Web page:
He way well out of range for my 500mm (and 1.4x)
All gray back, stocky body, shorter/stubbier bill
 separates this from Red-necked Phalarope

Raptors were in great abundance with Northern Harriers and American Kestrels dominating. The highlight of the weekend was certainly the aerial battle between a Peregrine Falcon and a Prairie Falcon along the sea's shore. It was amazing to see the two fliers trying to out-maneauver each other right above my head! I spent most of Saturday afternoon and all of Sunday morning at the sea before returning to LA Sunday evening. I did make a stop at San Jacinto Wildlife Area on my way home. I mention this as it is fast becoming my go-to birding spot. It is certainly much farther from my home than spots like Bolsa Chica, Malibu Lagoon, or San Joaquin, but it provides cover form the crowds that frequent areas closers to the coast. 

Burrowing Owl - Athene cunicularia
Canon 500mm f/4 IS on EOS 7D2
1/3200 at f/8, ISO 800, Manual, Handheld

My time at the sea and other locales on this particular weekend additionally provided an opportunity to reflect on the tragedy that occurred in Paris on Friday night. Sonia was actually in Paris when everything happened. She immediately got a hold of me and assured me she was safe though certainly rattled. I postponed what was a scheduled Friday evening departure until Saturday morning so that I could be in contact with her and follow the events as they continued to unfold. When I did hit the road, I unplugged from the coverage and spent a great deal of time reflecting on the events that transpired halfway around the world. I simply don't understand the motivations for such behaviors, and I can only think that if all people saw themselves as members of a more global, connected community, maybe nonsense like this could be avoided. At the end of the day, we - humans, birds, insects, etc - are all members of the same planetary ecosystem; We have no choice but to coexist, respect one another, and strive for the preservation of the planet that we co-habitate. Maybe one day people of all different races, nationalities, and religions will find away to get along despite their acknowledged differences. I'd be happy to lead a bird walk for all those that can find a way to do this.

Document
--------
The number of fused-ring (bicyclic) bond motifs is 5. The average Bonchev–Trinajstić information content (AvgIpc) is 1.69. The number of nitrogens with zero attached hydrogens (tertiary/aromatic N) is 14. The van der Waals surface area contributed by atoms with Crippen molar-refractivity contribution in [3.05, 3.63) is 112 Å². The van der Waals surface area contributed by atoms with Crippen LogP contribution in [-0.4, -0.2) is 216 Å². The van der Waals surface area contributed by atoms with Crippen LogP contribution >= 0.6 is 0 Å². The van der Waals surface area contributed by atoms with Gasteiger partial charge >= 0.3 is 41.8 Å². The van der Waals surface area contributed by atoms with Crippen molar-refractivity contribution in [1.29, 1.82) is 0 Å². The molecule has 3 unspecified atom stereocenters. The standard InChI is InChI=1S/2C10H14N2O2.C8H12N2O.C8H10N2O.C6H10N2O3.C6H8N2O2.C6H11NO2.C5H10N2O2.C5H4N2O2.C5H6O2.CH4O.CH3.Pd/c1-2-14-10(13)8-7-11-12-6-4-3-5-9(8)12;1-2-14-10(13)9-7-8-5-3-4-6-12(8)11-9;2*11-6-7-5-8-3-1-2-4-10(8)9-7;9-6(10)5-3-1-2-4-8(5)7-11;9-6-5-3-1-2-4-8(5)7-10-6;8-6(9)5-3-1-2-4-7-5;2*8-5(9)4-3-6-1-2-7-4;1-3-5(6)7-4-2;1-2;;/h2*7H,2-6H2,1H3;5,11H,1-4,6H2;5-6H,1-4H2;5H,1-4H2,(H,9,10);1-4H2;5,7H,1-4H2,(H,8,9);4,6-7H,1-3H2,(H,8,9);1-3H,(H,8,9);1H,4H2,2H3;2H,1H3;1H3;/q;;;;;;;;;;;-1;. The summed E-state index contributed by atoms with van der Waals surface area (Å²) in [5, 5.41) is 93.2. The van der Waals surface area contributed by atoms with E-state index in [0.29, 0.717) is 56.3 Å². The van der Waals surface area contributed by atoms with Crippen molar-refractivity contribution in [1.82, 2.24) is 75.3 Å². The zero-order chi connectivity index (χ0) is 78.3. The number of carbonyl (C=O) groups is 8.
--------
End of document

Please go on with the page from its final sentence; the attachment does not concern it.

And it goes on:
1. Dorian: With regard to your pondering about the troubling events in the world. A few weeks ago, I saw an excellent biography of E.O. Wilson on PBS. The show begins with a voice-over of Wilson stating something along the lines of (I'm paraphrasing): Humans are a species with Paleolithic urges, medieval belief systems, and the technological skill to cause great harm. That pretty much sums it up, doesn't it?

  2. Will we solve the crises of next hundred years? asked Krulwich. “Yes, if we are honest and smart,” said Wilson. “The real problem of humanity is the following: we have paleolithic emotions; medieval institutions; and god-like technology. And it is terrifically dangerous, and it is now approaching a point of crisis overall.” Until we understand ourselves, concluded the Pulitzer-prize winning author of On Human Nature, “until we answer those huge questions of philosophy that the philosophers abandoned a couple of generations ago—Where do we come from? Who are we? Where are we going?—rationally,” we’re on very thin ground.
    Quoted in Harvard Magazine from a public discussion between Wilson and James Watson moderated by NPR correspondent Robert Krulwich, September 9, 2009.

    -Cut and pasted directly from the Wikipedia page on E.O. Wilson.

    -Fred Hochstaedter

  3. Thank you for the precise wording, Fred Hochstaeder!